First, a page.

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Ralph Vaughan Williams: Ralph Vaughan Williams (b. Down Ampney, 1 2 Oct 1 872; d. London, 26 Aug 1958).
Ralph Vaughan Williams, the son of a clergyman, Ralph Vaughan Williams was born in the Gloucestershire village of Down Ampney on the 12th October 1872. His father died less than three years later; he was taken to live in Surrey in the family house of his mother. His intellectual ancestry was strong: lawyers on his father's side, Josiah Wedgwood and Charles Darwin on his mother's. There were pictures and books as well as music-making at Leith Hill Place. His mother installed a small organ for him to play, while his aunt taught him the piano and even put him in for a correspondence course in the theory of music; all this, as well as violin lessons, took place before he reached the age of nine. At his preparatory school near Brighton he went on with both his instruments, while at Charterhouse, which he entered in 1887, he presented his Trio in G major to an audience of staffand fellow-pupils.
By this time he had already decided to become a composer. After leaving Charterhouse he visited Germany and was able to hear Richard Wagner's Die Walkure; he was overwhelmingly impressed, and later said that after hearing Tristan und Isolde he was unable to sleep. Now he entered upon what was to be a long period of apprenticeship, going first to the Royal College of Music in London, where he studied with Hubert Parry, and then in 1892 to Trinity College, Cambridge, to read history and obtain his Bachelor of Music degree. He next returned to the Royal College, however, where he worked under Charles Stanford, made friends with his fellow student Gustav Hoist and played the organ in a South London church. In 1897 he married Adeline Fisher: his wife was both beautiful and intelligent, but they were to have no children and she was cruelly afflicted by arthritis for some forty years until her death in 1951. However, this was all in the future; for the moment things went well, and the honeymoon in Berlin was accompanied by Wagner's music (the Ring) and lessons with Max Bruch. In 1908 he was to go abroad again for his last formal instruction: this time it was Ravel who (mainly with orchestration exercises) was chosen to provide 'a little French polish'.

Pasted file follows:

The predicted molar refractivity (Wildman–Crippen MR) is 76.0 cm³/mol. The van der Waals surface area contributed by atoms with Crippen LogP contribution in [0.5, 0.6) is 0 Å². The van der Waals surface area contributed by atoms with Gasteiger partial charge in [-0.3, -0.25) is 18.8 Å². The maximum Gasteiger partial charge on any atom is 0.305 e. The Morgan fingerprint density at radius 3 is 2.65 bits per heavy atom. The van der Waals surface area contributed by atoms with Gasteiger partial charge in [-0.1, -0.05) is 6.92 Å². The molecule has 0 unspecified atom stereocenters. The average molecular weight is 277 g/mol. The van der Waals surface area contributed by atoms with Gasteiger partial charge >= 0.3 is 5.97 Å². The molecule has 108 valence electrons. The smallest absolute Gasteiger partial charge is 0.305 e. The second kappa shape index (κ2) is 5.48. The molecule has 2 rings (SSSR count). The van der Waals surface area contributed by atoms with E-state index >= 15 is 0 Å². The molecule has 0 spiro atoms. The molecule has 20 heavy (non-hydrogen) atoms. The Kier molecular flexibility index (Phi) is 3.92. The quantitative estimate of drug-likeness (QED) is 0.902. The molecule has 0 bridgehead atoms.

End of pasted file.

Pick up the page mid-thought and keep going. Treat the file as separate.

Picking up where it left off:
Ralph Vaughan Williams was fortunate in having a private income. But he devoted himself to composition in a professional manner, working regular hours, setting himself high standards and revising extensively. He was also in demand as a scholar, contributing articles to Grove's Dictionary, giving lectures, and editing the English Hymnal (1906). One of its tunes (No. 402) is a folk song named after the place where Ralph Vaughan Williams first heard it, Monks Gate near Horsham in Sussex: the composer had by this time developed what was to be a lifelong interest in English folk melody. His music was profoundly affected by the melodic shape, rhythmic character and above all the atmosphere which he found in folk song; 'the art of music above all other arts is the expression of the soul of a nation', he declared. Not only rural music, but also popular songs of barrel-organ or music-hall type were included: the composer of the Pastoral Symphony (1922) had already written a London Symphony in 1914.